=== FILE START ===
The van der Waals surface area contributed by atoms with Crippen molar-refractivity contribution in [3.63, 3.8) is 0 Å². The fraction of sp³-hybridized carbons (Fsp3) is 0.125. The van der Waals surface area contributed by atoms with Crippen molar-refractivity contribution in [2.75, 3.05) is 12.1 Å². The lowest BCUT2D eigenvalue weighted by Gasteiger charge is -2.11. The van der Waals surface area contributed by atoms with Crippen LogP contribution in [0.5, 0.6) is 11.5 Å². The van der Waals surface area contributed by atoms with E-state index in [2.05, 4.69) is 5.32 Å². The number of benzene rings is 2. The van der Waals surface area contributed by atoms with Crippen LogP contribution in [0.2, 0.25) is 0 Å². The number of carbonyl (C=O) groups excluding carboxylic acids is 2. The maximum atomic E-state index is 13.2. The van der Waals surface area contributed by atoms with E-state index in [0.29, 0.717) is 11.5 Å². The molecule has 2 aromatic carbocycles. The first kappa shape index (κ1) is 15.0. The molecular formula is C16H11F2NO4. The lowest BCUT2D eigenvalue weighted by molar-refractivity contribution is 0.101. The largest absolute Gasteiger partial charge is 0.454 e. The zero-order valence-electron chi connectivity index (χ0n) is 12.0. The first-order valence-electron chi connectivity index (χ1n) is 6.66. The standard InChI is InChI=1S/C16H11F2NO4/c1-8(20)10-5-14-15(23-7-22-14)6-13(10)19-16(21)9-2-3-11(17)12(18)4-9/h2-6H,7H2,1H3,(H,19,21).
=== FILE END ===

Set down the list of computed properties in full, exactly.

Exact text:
The van der Waals surface area contributed by atoms with Crippen molar-refractivity contribution in [3.63, 3.8) is 0 Å². The fraction of sp³-hybridized carbons (Fsp3) is 0.125. The van der Waals surface area contributed by atoms with Crippen molar-refractivity contribution in [2.75, 3.05) is 12.1 Å². The lowest BCUT2D eigenvalue weighted by Gasteiger charge is -2.11. The van der Waals surface area contributed by atoms with Crippen LogP contribution in [0.5, 0.6) is 11.5 Å². The van der Waals surface area contributed by atoms with E-state index in [2.05, 4.69) is 5.32 Å². The number of benzene rings is 2. The van der Waals surface area contributed by atoms with Crippen LogP contribution in [0.2, 0.25) is 0 Å². The number of carbonyl (C=O) groups excluding carboxylic acids is 2. The maximum atomic E-state index is 13.2. The van der Waals surface area contributed by atoms with E-state index in [0.29, 0.717) is 11.5 Å². The molecule has 2 aromatic carbocycles. The first kappa shape index (κ1) is 15.0. The molecular formula is C16H11F2NO4. The lowest BCUT2D eigenvalue weighted by molar-refractivity contribution is 0.101. The largest absolute Gasteiger partial charge is 0.454 e. The zero-order valence-electron chi connectivity index (χ0n) is 12.0. The first-order valence-electron chi connectivity index (χ1n) is 6.66. The standard InChI is InChI=1S/C16H11F2NO4/c1-8(20)10-5-14-15(23-7-22-14)6-13(10)19-16(21)9-2-3-11(17)12(18)4-9/h2-6H,7H2,1H3,(H,19,21).